civil war, buried in Wailuku, and
Saturday, May 27th, the annual
meeting of tho Kaupakalua Wino
and Liquor Co., was held at tho
winery and tho following officers
elected: J. V. Marciel, president;
F. G. Correa, vice-president; J. A.
Aheong, secretary; A. S. Madeiras,
treasurer; and W. F. Poguc, F. P.
Rosecrans, A. F. Tavares and tho
four officers first mentioned, direct
ors. Tho past year has been a most
prosperous ono for tho company.
A dividend of 12 per cent on tho
capital stock was paid. Tho debt
was reduced by about $1000 and
81144 written off tho books allowing
for depreciation of stock. It is es
timated that tho assets exceed the
liabilities of the company by at least
Manager Faucett, tho new head
of tho enterprise has just returned
from tho coast and assumed chargo.
Tho former manager, W. F. Cole, is
now manager of tho Scrrao Liquor
Co., of Hilo.
Tho coining year promises well as
all tho local vineyards aro doing
Racy Paragraphs From the Capitol On
vum cm lupics.
S (By Oscar Brenton.)
What a shamo it is that a nartv
of young folks cannot go for an out
ing without being pestered by a lot
of crooks such as accompanied tho
excursion to Maui last Saturday. I
thought as I sat in tho shadow on
tho voyage back to the city that tho
ono thing lacking to make tho ex
cursion something to bo remember
ed was McDuflio. I would have
enjoyed seeing him take thoso harp
ies by. tho nape of tho neck and
shaking them jointly and singly, as
a terrier would shako a rat and drop
them over tho side. Tho manage
ment of the next-excursion by sea
should see to it that crooks are
News comes from Hilo that tho
chief baker of the Enterprise has
been caught by Marshal Hendry
with opium in his possession. This
does not surprise mo as much as if
I had been told that no opium ever
gets ashore at that port. Why it is
tho easiest .thing in tho world.
True enough the customs officer is
aboard but one man is as smart as
another and maybe smarter. There
never was a customs man who did
not find his equal, in keenness, out of
tho service. Hilo is different in tho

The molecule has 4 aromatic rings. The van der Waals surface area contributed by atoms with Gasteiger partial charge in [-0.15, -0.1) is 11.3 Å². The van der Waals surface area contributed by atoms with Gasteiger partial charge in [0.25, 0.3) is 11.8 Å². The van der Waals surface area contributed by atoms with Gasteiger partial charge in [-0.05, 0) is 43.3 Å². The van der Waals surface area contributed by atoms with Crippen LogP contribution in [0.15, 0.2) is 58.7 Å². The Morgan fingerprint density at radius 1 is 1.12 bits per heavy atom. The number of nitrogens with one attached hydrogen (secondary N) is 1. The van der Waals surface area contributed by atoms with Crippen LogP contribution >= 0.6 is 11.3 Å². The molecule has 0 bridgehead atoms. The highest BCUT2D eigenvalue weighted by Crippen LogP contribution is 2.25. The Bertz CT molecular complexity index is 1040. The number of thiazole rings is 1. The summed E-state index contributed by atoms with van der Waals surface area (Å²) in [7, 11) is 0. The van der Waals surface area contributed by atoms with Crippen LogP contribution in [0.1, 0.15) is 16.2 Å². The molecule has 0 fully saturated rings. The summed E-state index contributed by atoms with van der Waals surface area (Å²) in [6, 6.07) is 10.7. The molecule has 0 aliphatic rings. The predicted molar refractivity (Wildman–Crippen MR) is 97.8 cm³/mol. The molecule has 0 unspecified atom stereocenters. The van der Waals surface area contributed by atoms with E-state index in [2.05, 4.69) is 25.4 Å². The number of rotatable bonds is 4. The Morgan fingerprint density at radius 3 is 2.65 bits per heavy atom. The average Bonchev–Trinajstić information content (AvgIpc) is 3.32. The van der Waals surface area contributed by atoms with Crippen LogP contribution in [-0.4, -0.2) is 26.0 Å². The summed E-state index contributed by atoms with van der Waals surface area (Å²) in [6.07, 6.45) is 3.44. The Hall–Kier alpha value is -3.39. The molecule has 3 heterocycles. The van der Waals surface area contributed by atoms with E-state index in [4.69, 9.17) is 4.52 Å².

handling of its shipping. The office
there has not as many inspectors
nor as many spies as in Honolulu
so that a man on a ship occasionally
has a chance to make an honest
penny by defrauding tho govern
ment. Down hero thero is aa much
to fear in Breckons as thero is in
the whole customs department of
the Territory and Hilo is getting a
taste of it. Of course there had to
be some ono on the coast to tip
Breckons, and the men who handle
contraband stuff had better make
up their minds that their end of tho
ropo is the shortest. They will bo
landed sooner or later just as suroas
tho pitcher that goes oftenest to tho
well is tho soonest broken. Thero was
a timo when i was not so much of
a crime to bring in a.swag of dope
or even handlo it after it was land
ed. But that was before Uncle took
hold of tho islands and tho peoplo
no longer called them blessed. And
thero wero many ways of bringing
in the stuff from the interior of a
bellows to hollow places in redwood
posts. It was often demonstrated in
the old days that whero there is a
will thero is a way.
I heard something amusing tho
other day in which a young married
man and his wife wero tho leading
charactersi It seems that a chauffeur
who had lost a chanco for a load
spied tho young husband in a pub
lic machino making for tho other
side of tho islojud. It seems, too,
that tho chauffeur overhead some
remarks about a luau and tho good
aftermath that would como to them
when they reached their destination.
With an oyo to business and anoth
er for revenge ho waited until tho
party had had timo to reach the
pali when ho telephoned tho wife
tho circumstances and asked her if
sho was going to the luau. It seems
thero is somo jealousy in her com
position and sho immediately told
him not to tako anyone but to wait
for her. Now, tho rest of it is hear
say so I will not name tho officer to
wh'om sho communicated tho facts
and asked him if ho would not like
to go over and get a caso. It was
in his lino and ho accepted tho job
and-lio found perhaps it was only.
(Continued ou Page 8.)